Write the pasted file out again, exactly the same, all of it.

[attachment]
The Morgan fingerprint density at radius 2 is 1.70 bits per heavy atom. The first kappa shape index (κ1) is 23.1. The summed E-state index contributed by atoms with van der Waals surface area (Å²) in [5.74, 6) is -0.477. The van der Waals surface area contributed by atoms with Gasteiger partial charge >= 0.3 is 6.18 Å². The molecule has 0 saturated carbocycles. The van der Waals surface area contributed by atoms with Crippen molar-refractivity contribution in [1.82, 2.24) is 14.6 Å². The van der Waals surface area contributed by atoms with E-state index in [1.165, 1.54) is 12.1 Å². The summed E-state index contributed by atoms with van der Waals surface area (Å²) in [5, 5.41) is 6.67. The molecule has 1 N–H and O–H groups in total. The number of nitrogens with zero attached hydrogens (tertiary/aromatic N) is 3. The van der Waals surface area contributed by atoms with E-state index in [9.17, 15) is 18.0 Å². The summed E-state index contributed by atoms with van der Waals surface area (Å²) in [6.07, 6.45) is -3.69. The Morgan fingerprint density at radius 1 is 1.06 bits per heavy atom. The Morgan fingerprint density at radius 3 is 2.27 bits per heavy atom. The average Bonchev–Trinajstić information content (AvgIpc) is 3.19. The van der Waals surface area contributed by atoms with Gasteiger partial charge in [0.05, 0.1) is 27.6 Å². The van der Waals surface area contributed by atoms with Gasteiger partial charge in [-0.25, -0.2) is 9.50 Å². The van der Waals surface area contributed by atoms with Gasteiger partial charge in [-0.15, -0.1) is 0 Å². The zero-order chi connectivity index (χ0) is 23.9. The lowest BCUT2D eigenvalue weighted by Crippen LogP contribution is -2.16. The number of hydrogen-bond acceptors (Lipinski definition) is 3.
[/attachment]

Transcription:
The Morgan fingerprint density at radius 2 is 1.70 bits per heavy atom. The first kappa shape index (κ1) is 23.1. The summed E-state index contributed by atoms with van der Waals surface area (Å²) in [5.74, 6) is -0.477. The van der Waals surface area contributed by atoms with Gasteiger partial charge >= 0.3 is 6.18 Å². The molecule has 0 saturated carbocycles. The van der Waals surface area contributed by atoms with Crippen molar-refractivity contribution in [1.82, 2.24) is 14.6 Å². The van der Waals surface area contributed by atoms with E-state index in [1.165, 1.54) is 12.1 Å². The summed E-state index contributed by atoms with van der Waals surface area (Å²) in [5, 5.41) is 6.67. The molecule has 1 N–H and O–H groups in total. The number of nitrogens with zero attached hydrogens (tertiary/aromatic N) is 3. The van der Waals surface area contributed by atoms with E-state index in [9.17, 15) is 18.0 Å². The summed E-state index contributed by atoms with van der Waals surface area (Å²) in [6.07, 6.45) is -3.69. The Morgan fingerprint density at radius 1 is 1.06 bits per heavy atom. The Morgan fingerprint density at radius 3 is 2.27 bits per heavy atom. The average Bonchev–Trinajstić information content (AvgIpc) is 3.19. The van der Waals surface area contributed by atoms with Gasteiger partial charge in [0.05, 0.1) is 27.6 Å². The van der Waals surface area contributed by atoms with Gasteiger partial charge in [-0.25, -0.2) is 9.50 Å². The van der Waals surface area contributed by atoms with Gasteiger partial charge in [-0.15, -0.1) is 0 Å². The zero-order chi connectivity index (χ0) is 23.9. The lowest BCUT2D eigenvalue weighted by Crippen LogP contribution is -2.16. The number of hydrogen-bond acceptors (Lipinski definition) is 3.